Absa Gallery exhibits contemporary visual artist, Mandy Johnston’s solo titled In the presence of absence.
The exhibition, In the presence of absence, reflects the governance and negotiation of space while still highlighting current, basic and inherent ideas about the human condition.
Mandy Johnston has used materials and objects to speak about formation and fabrication of value. She makes vivid references to very intimate, personal experiences as well as existential issues ranging from societal to political.
Absence suggests experience and traces are its subtle cues that reveal this in our environments and points to the existence of something that is no longer present. There are often feelings of loss, nostalgia, or fear associated with absence.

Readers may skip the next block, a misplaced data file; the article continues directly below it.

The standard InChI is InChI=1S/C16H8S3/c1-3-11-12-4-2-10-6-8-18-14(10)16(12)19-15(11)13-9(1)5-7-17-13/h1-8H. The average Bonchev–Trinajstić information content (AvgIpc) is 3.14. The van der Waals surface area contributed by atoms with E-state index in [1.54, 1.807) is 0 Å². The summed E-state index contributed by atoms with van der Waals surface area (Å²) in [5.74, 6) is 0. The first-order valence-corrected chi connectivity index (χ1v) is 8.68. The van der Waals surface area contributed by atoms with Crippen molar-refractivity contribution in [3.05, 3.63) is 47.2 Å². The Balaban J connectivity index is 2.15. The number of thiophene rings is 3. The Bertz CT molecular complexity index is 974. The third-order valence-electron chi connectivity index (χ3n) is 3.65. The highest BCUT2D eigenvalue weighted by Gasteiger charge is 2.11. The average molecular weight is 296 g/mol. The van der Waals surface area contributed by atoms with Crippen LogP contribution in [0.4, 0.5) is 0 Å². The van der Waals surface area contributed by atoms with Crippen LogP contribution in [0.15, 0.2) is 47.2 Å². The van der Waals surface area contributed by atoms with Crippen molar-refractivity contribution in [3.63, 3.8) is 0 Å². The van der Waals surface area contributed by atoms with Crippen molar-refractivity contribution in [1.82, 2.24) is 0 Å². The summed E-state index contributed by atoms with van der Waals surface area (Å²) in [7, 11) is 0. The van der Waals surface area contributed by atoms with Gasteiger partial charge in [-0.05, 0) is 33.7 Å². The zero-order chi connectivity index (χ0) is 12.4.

The work consists of materials and objects found by the artist, each telling a story. The materials are used to depict how conditioned people can become due to economic factors, forcing one to raise pertinent questions such as: “Who decides on the boundaries of a country, city or town? And how is value determined?” The depiction of her art is a harsh reality of the poverty experienced in South Africa today.
A key piece of work is the “Weighting Room, a sculpture of two young boys made entirely of copper wire. Johnston references this piece to a tragic story in which nine boys died in an illegal mining accident in the Northern Cape. The mine shaft was too small for all eleven of the boys to mine simultaneously so they had to take turns waiting in a waiting room. Nine boys died when the shaft collapsed and only the two boys remaining in the “Waiting Room” survived.
“Assisting artists develop their abilities is key driver for us. Contributing to the growth and sustainability of the craft is equally important,” says Dr Paul Bayliss, Absa Art and Museum Curator.